The controller 330 is configured according to instructions in the memory 332 to generate messages to be sent to the DCE or another chip. Particularly, the controller 330 can be configured to send a registration message which includes identification data associated with the RFID chip 322 and thus the medical consumable item 320. Further, in a case in which the RFID chip 322 wirelessly provides power to another passive-type RFID chip, the controller 330 can be configured to generate a message including identification data associated with the passive-type RFID chip, in combination with, or separately from its own identification data to the DCE.

The controller 330 can be configured to generate messages including medical data indicative of an event. These types of messages can be sent upon receiving a request from the DCE or another entity, upon occurrence of the event, or at regular intervals. Example events include near field communication established with another RFID chip, contact detected by the sensing group 334, positional information, a time duration of such contact and position, etc. Specific examples of events will be discussed later.

It should be noted that the passive-type RFID chip can also include a sensing group or be coupled to the sensing group. For example, the RFID chip 304 can be a Vortex passive RFID sensor tag which includes a LPS331AP pressure sensor. Both active and passive types of sensors can include RSS measurement indicators. The controller or control logic can determine the distance from the RSS measurements based upon localization algorithms such as, for example, Centroid Location (CL), Weighted CL, or the Relative Span Exponentially Weighted Localization (REWL) algorithm as discussed in “Experimental Assessment of a RSS-based Localization Algorithm in Indoor Environment” by Pivato et al., IEEE Instrumentation and Measurement Technology Conference, published on May 2010, the contents of which are incorporated herein by reference.

Referring to FIG. 11, the server device 1110 includes a transceiver 1102, a controller 1104, a first memory portion 1106, and one or more databases depicted generally by 1108. The databases 1108 can include a medical item database, a patient database, and a medical professional database. That database can be, for example, an atomic data store. The transceiver 1102 receives medical data via the network from the DCE and resource requests such as, for example, http requests, via the network, from a client device. The resource request can include verification credentials such as a token issued from a certification authority and a user name and an information request for an information reply including usage parameters associated with one or more RFID chips. The transceiver 1102 sends the information reply including the usage parameters associated with the one or more RFID chips to the client device. The transceiver 1102 can be similar to the transceiver of the DCE.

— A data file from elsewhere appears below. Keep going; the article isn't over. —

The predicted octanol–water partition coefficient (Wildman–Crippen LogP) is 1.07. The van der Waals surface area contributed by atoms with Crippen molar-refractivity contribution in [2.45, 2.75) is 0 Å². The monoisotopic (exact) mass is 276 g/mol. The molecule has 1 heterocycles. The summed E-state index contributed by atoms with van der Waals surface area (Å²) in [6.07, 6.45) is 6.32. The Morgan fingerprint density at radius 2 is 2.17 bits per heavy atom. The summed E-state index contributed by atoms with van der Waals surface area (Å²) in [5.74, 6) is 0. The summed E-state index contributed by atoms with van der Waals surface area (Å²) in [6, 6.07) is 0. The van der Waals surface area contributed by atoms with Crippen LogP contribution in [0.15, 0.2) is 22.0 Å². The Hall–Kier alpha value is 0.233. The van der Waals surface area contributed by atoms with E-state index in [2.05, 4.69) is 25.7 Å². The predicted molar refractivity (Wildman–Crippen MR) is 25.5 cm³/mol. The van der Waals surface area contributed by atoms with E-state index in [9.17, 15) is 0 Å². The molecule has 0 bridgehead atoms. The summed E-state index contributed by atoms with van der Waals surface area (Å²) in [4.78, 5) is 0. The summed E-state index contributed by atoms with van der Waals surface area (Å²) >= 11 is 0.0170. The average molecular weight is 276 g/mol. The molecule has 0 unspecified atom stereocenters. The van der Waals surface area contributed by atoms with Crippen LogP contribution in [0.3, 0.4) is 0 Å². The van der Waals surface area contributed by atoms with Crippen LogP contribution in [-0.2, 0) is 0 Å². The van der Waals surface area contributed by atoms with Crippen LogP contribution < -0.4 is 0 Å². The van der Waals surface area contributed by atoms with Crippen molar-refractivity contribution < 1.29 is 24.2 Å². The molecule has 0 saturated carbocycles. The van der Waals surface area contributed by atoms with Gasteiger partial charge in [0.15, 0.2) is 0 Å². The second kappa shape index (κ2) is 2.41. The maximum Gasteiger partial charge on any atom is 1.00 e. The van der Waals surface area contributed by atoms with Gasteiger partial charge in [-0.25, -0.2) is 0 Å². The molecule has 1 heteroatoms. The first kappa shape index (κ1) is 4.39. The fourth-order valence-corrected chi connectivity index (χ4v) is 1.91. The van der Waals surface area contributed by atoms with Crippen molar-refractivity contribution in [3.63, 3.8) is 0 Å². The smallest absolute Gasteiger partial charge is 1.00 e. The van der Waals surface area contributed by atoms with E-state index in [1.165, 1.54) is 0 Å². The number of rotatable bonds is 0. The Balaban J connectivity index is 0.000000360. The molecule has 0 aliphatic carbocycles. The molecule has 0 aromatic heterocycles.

The memory 1106 can be one or a combination of a variety of types of memory such as RAM, ROM, flash memory, DRAM or the like. Alternatively, the database 1108 can be included in the memory 1106. The memory 1106 includes instructions for configuring the controller 1104.

Among the databases 1108, the medical item database stores a plurality of medical item identifications and usage attributes associated with each of the item identifications. The usage attributes can include an identification of a medical professional that used the medical item, an identification of a patient for whom the medical consumable item was used, a time duration for which the medical item was in a certain location, etc. The patient database can store patient identifications, attributes associated with each patient identification such as dispositions, scheduled surgeries, location history, consumed medical items, etc. The medical professional database can store medical professional identifications, attributes associated with each medical professional such as scheduled surgeries, location history, consumed medical items, etc.

The controller 1104 is configured according to the instructions in the memory 1106 to determine data in the database 1108 that is associated with the identification for each of the one or more RFID chips in the information request; generate the information reply including the usage parameters associated with the one or more RFID chips based upon the determined data; and store data in the message from the DCE in the medical item database to be associated with the identification of the first RFID chip.

The controller 1104 is further configured to determine based upon medical data and events included in messages received from the DCE, whether particular events of interest are likely to have occurred such as, whether a medical consumable item has been consumed or not, and store data related to the consumption of the medical consumable item in the database 1108. The controller 1104 is further configured to determine based upon the medical data and events, and attributes in the database 1108, whether a never event has or is about to occur, and generate a message to be sent in accordance with such determination.